Truly organic e-juice is costly to produce, even more costly to buy, and probably not profitable for most vape shops; so the price is a red flag if you are wondering if a juice is truly organic. Most sellers of juice who claim theirs is “organic’’ really mean they don’t use artificial flavors, colors (dyes), or sweeteners, but that by definition does not qualify as “organic.’’ If they want to promote PG-free juice, it seems that a more sincere way would be to simply say “PG-free”. There is a big difference between claims of organic e-juice and “Certified Organic” e-juice. There are many flavorings that are synthetic and this cannot be labeled as Organic or Certified Organic. If the e-juice is made from “natural’’ flavors and the glycerin is organic (meaning that it isn’t made from petroleum by-products) and the juice contains no nicotine, then you may have an organic e-juice.
If you want a certified organic e-juice, the process is much more detailed including the fact that each facility and/or processor of the materials going into the e-juice must be NOP (National Organic Program) certified which is no easy task to accomplish. I think it would be interesting to ask the local “organic’’ vape store (and vendors looking to sell us organic juices) how their juice manufacturer derives their ingredients. Any reputable supplier should be willing to share their ingredients list, especially if they are making organic claims. We/customers could also ask for their USDA NOP certificate. We caution you to beware of posers that will label their product as Organic yet it may not be. If you want to be sure, ask for the Organic Labeler Code for the product (often it is printed on the label somewhere). If they can’t give you that then it probably isn’t a certified product and they could be reported to the FDA or NOP. If it has a code you can verify it online with the NOP.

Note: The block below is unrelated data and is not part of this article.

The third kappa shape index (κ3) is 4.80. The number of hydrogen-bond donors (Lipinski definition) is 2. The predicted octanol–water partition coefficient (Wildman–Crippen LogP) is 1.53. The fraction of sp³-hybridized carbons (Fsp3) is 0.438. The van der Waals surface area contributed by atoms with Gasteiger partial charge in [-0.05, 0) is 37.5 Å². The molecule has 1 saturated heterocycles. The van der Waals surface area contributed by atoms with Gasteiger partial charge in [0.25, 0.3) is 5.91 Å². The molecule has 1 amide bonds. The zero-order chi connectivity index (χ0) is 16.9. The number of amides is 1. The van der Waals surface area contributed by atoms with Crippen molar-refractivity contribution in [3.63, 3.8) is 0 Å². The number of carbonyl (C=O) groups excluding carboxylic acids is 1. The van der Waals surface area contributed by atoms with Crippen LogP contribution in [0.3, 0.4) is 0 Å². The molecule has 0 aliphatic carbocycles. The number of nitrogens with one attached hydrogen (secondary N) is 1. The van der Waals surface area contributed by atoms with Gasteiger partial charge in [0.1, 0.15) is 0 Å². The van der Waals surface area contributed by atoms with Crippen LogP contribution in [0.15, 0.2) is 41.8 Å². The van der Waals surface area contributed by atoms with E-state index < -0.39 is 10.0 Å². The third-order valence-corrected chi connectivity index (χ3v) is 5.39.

Pink Spot has many reasons that they have opted to not produce “organic’’ e-juices. In addition to some of the concerns mentioned above, many of the higher volt e-cigs burn or cancel out “organic’’ flavorings. The shelf life is not nearly as long either, which may not be an issue for some consumers who choose to vape their juice within the first few weeks. But realistically, how many of us have juice sitting on our shelves that is older than a few weeks? Most of the real organic juices that PSV put through R&D did not have the quality of flavor and shelf life that measured up to the Pink Spot standards and thus they’ve never claimed to produce “organic’’ juice. Pink Spot juice is American made and they prioritize and value the quality of ingredients used. American made has always meant something in this industry, and PSV feels strongly that it means something with our product as well. All our juices are third party tested. Every flavor with its ingredients/components are tested by a third-party lab to be Diacetyl and Acetyl Propionyl free. What does this mean for you? It means you are getting the safest e-juice using the safest ingredients available to us. This also means that we are taking precautions for the upcoming FDA regulations. These test results are available for all of our flavors at PSV. All our bottles are tamper-proof and have child resistant droppers. Another reason we believe our juice is set apart from the rest is the use of quality containers. The LDPE Chemical Grade bottles are resistant to VG leaching. All of our disposables, 12ml and 30ml bottles come with labeling that clearly lists the ingredients used in the creation of the product and a warning label. In part this is due to our readiness to comply with the FDA as new regulations emerge. And finally, each bottle is mixed only when we order it to ensure freshness and safety! When the product arrives you will know it has not been tampered with, and you can store it with the added peace of mind that you are getting the safest e-liquid possible.